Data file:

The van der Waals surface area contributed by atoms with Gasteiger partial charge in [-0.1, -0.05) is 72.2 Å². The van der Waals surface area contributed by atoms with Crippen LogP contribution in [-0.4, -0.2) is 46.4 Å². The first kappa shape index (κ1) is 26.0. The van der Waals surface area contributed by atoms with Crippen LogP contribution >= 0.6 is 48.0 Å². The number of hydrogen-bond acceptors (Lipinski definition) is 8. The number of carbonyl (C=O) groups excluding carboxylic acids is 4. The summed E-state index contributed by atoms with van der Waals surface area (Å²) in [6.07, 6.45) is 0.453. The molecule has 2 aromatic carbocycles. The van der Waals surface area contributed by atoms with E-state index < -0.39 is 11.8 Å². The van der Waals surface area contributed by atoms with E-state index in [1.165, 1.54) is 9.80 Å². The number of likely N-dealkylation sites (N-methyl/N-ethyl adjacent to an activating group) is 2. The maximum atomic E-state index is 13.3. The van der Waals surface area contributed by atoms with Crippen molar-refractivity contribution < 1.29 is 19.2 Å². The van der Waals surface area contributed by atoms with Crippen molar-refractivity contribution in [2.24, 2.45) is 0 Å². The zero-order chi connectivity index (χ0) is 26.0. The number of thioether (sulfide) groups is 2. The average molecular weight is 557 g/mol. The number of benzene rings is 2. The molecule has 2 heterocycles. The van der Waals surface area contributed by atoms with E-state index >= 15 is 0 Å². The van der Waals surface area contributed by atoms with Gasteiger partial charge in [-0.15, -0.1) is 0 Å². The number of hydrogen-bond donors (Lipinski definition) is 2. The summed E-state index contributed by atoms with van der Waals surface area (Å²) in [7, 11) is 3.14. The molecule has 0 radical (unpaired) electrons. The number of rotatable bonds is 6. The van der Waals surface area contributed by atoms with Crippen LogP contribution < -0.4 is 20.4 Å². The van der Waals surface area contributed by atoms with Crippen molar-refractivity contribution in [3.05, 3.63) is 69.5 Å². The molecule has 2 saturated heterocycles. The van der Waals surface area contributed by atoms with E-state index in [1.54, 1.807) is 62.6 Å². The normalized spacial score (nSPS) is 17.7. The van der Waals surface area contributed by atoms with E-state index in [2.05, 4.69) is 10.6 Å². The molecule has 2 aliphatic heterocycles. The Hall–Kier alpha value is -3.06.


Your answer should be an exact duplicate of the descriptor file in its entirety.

The van der Waals surface area contributed by atoms with Gasteiger partial charge in [-0.1, -0.05) is 72.2 Å². The van der Waals surface area contributed by atoms with Crippen LogP contribution in [-0.4, -0.2) is 46.4 Å². The first kappa shape index (κ1) is 26.0. The van der Waals surface area contributed by atoms with Crippen LogP contribution >= 0.6 is 48.0 Å². The number of hydrogen-bond acceptors (Lipinski definition) is 8. The number of carbonyl (C=O) groups excluding carboxylic acids is 4. The summed E-state index contributed by atoms with van der Waals surface area (Å²) in [6.07, 6.45) is 0.453. The molecule has 2 aromatic carbocycles. The van der Waals surface area contributed by atoms with E-state index < -0.39 is 11.8 Å². The van der Waals surface area contributed by atoms with E-state index in [1.165, 1.54) is 9.80 Å². The number of likely N-dealkylation sites (N-methyl/N-ethyl adjacent to an activating group) is 2. The maximum atomic E-state index is 13.3. The van der Waals surface area contributed by atoms with Crippen molar-refractivity contribution < 1.29 is 19.2 Å². The van der Waals surface area contributed by atoms with Crippen molar-refractivity contribution in [2.24, 2.45) is 0 Å². The zero-order chi connectivity index (χ0) is 26.0. The number of thioether (sulfide) groups is 2. The average molecular weight is 557 g/mol. The number of benzene rings is 2. The molecule has 2 heterocycles. The van der Waals surface area contributed by atoms with E-state index >= 15 is 0 Å². The van der Waals surface area contributed by atoms with Gasteiger partial charge in [-0.15, -0.1) is 0 Å². The number of hydrogen-bond donors (Lipinski definition) is 2. The summed E-state index contributed by atoms with van der Waals surface area (Å²) in [7, 11) is 3.14. The molecule has 0 radical (unpaired) electrons. The number of rotatable bonds is 6. The van der Waals surface area contributed by atoms with Crippen LogP contribution < -0.4 is 20.4 Å². The van der Waals surface area contributed by atoms with Crippen molar-refractivity contribution in [3.05, 3.63) is 69.5 Å². The molecule has 2 saturated heterocycles. The van der Waals surface area contributed by atoms with E-state index in [1.54, 1.807) is 62.6 Å². The normalized spacial score (nSPS) is 17.7. The van der Waals surface area contributed by atoms with E-state index in [2.05, 4.69) is 10.6 Å². The molecule has 2 aliphatic heterocycles. The Hall–Kier alpha value is -3.06.